Pedro Berliner, Professor at the Blaustein Institute for Desert Research at Israel’s Ben-Gurion University, specialises in the sustainable management of water. He argues that people must be encouraged to work for themselves, and to appreciate the value of the natural resources at their disposal:
“The moment international agencies give out food, there’s no incentive for the local population to help themselves,” he says. “I worked for some time in the Turkana desert in Kenya where that was very evident. As long as somebody else gives out food there’s no reason to try and provide your own food. It’s a lot of work. Why should you work when you can get it for free? Or take for example the price of water; if water is expensive for you then you will try to use it as efficiently as you can and minimize losses. However if you get the water free as is the case in a very large number of developing countries then there’s no real incentive to use it efficiently.”
It clearly frustrates Berliner that more isn’t done to promote these changes in behaviour, because techniques for conserving water can be startlingly simple and incredibly effective. For example his team has found that by covering irrigation ditches with a cheap polyethylene sheet, farmers in arid areas can reduce the amount of water they use by 30% to 40%. It’s a huge saving in resources that can both improve crop yields for some of the world’s poorest farmers and also leave more water for sanitation and other essential functions.
Such measures have the potential to make a major difference to those people who have access to water, but for many the problem is that they struggle to access any type of clean water. Drawing water from the grid is well and good as long as you happen to live somewhere near to where the water goes, but remote communities are often faced with the problem of having to travel several hours to reach their nearest source of clean water. The natural solution to this problem is decentralized water treatment plants, which can be located near to isolated communities and work to convert waste into clean, usable water.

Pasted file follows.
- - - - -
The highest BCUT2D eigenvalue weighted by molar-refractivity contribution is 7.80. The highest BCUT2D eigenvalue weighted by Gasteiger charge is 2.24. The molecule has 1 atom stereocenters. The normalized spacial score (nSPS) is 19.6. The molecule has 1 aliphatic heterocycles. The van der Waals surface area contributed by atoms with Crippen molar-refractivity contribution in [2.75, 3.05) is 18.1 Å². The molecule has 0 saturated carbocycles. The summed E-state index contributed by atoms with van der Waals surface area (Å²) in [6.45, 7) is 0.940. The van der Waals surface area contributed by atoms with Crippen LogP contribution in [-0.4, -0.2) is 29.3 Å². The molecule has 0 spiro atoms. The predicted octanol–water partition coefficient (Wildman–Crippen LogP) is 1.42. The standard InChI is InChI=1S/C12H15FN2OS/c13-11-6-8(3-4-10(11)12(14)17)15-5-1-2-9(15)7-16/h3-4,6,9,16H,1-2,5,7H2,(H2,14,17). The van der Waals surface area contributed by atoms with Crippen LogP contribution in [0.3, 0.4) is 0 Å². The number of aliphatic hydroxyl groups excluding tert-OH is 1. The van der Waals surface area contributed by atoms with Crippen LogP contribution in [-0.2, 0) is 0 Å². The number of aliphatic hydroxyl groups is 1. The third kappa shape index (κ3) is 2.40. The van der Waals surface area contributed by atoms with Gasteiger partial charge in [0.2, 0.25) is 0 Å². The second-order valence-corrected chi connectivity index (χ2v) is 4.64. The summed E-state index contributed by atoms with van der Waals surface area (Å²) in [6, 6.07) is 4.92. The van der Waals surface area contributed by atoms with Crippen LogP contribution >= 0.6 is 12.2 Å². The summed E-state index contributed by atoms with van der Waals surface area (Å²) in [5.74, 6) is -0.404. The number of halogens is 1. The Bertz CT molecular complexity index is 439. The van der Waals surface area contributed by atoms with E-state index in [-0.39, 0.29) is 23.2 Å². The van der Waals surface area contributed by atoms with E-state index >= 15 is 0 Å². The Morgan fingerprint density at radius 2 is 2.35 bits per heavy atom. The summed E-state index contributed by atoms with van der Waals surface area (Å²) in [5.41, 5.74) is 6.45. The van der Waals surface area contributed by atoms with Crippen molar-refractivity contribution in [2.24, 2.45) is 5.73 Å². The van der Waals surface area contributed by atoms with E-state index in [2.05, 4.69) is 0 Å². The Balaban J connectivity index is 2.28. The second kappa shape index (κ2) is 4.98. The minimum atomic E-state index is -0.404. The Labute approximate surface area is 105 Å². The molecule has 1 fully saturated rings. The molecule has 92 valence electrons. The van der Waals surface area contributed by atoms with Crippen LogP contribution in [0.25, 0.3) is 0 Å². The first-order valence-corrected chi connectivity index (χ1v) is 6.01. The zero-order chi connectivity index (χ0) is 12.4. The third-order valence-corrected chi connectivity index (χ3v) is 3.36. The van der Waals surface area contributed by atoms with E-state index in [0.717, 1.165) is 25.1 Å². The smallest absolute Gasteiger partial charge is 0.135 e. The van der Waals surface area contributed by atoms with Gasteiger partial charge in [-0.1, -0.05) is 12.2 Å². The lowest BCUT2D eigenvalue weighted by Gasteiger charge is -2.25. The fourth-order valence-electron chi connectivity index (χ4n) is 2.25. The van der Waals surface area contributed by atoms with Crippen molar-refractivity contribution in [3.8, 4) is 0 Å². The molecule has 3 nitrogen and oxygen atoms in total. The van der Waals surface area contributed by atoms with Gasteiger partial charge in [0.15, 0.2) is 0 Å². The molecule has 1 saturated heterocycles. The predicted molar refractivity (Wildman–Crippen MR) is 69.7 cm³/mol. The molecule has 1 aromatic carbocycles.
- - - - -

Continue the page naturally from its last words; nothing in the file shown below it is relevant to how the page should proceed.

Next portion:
Again, the technology isn’t the difficult part of the equation. Advances in membrane technologies are making these decentralized plants cheaper and easier to maintain, and even simpler still are the ancient techniques that can be adapted for modern living, such as the building of artificially constructed wetlands to mimic processes found in natural wetland ecosystems. These constructed wetlands show consistently excellent results, but it can be difficult to persuade governments and local communities of their efficacy. In short, people simply don’t believe that a reed bed can be as effective as a modern industrial treatment plant.